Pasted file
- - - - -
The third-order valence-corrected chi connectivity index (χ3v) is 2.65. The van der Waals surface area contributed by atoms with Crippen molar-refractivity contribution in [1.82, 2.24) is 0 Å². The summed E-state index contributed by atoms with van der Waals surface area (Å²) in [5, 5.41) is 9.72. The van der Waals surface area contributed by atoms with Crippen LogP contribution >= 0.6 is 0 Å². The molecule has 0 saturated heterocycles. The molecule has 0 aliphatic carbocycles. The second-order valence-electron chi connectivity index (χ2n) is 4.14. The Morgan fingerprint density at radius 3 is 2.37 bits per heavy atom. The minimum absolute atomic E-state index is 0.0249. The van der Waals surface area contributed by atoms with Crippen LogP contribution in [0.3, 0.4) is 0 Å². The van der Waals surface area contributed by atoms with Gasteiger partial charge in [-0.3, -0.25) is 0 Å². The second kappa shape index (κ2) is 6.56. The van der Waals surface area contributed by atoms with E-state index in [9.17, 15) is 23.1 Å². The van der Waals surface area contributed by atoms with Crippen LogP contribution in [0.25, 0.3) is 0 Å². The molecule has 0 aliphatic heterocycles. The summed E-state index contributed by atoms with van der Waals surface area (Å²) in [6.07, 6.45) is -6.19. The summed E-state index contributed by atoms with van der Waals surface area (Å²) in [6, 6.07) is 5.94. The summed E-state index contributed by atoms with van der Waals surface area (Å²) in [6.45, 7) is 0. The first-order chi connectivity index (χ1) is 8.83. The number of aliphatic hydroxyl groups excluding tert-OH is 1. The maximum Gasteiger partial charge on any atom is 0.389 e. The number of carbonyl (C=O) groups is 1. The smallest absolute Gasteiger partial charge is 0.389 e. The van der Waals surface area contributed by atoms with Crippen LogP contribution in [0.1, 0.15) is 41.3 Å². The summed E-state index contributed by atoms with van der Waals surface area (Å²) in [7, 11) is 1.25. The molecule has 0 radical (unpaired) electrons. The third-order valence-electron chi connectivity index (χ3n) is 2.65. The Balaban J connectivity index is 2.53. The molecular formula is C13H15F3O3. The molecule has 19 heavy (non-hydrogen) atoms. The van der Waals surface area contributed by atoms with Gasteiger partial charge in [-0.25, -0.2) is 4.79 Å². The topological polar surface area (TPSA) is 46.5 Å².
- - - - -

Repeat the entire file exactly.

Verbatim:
The third-order valence-corrected chi connectivity index (χ3v) is 2.65. The van der Waals surface area contributed by atoms with Crippen molar-refractivity contribution in [1.82, 2.24) is 0 Å². The summed E-state index contributed by atoms with van der Waals surface area (Å²) in [5, 5.41) is 9.72. The van der Waals surface area contributed by atoms with Crippen LogP contribution >= 0.6 is 0 Å². The molecule has 0 saturated heterocycles. The molecule has 0 aliphatic carbocycles. The second-order valence-electron chi connectivity index (χ2n) is 4.14. The Morgan fingerprint density at radius 3 is 2.37 bits per heavy atom. The minimum absolute atomic E-state index is 0.0249. The van der Waals surface area contributed by atoms with Crippen LogP contribution in [0.3, 0.4) is 0 Å². The van der Waals surface area contributed by atoms with Gasteiger partial charge in [-0.3, -0.25) is 0 Å². The second kappa shape index (κ2) is 6.56. The van der Waals surface area contributed by atoms with E-state index in [9.17, 15) is 23.1 Å². The van der Waals surface area contributed by atoms with Crippen LogP contribution in [0.25, 0.3) is 0 Å². The molecule has 0 aliphatic heterocycles. The summed E-state index contributed by atoms with van der Waals surface area (Å²) in [6.07, 6.45) is -6.19. The summed E-state index contributed by atoms with van der Waals surface area (Å²) in [6, 6.07) is 5.94. The summed E-state index contributed by atoms with van der Waals surface area (Å²) in [6.45, 7) is 0. The first-order chi connectivity index (χ1) is 8.83. The number of aliphatic hydroxyl groups excluding tert-OH is 1. The maximum Gasteiger partial charge on any atom is 0.389 e. The number of carbonyl (C=O) groups is 1. The smallest absolute Gasteiger partial charge is 0.389 e. The van der Waals surface area contributed by atoms with Crippen LogP contribution in [0.1, 0.15) is 41.3 Å². The summed E-state index contributed by atoms with van der Waals surface area (Å²) in [7, 11) is 1.25. The molecule has 0 radical (unpaired) electrons. The third-order valence-electron chi connectivity index (χ3n) is 2.65. The Balaban J connectivity index is 2.53. The molecular formula is C13H15F3O3. The molecule has 19 heavy (non-hydrogen) atoms. The van der Waals surface area contributed by atoms with Gasteiger partial charge in [-0.25, -0.2) is 4.79 Å². The topological polar surface area (TPSA) is 46.5 Å².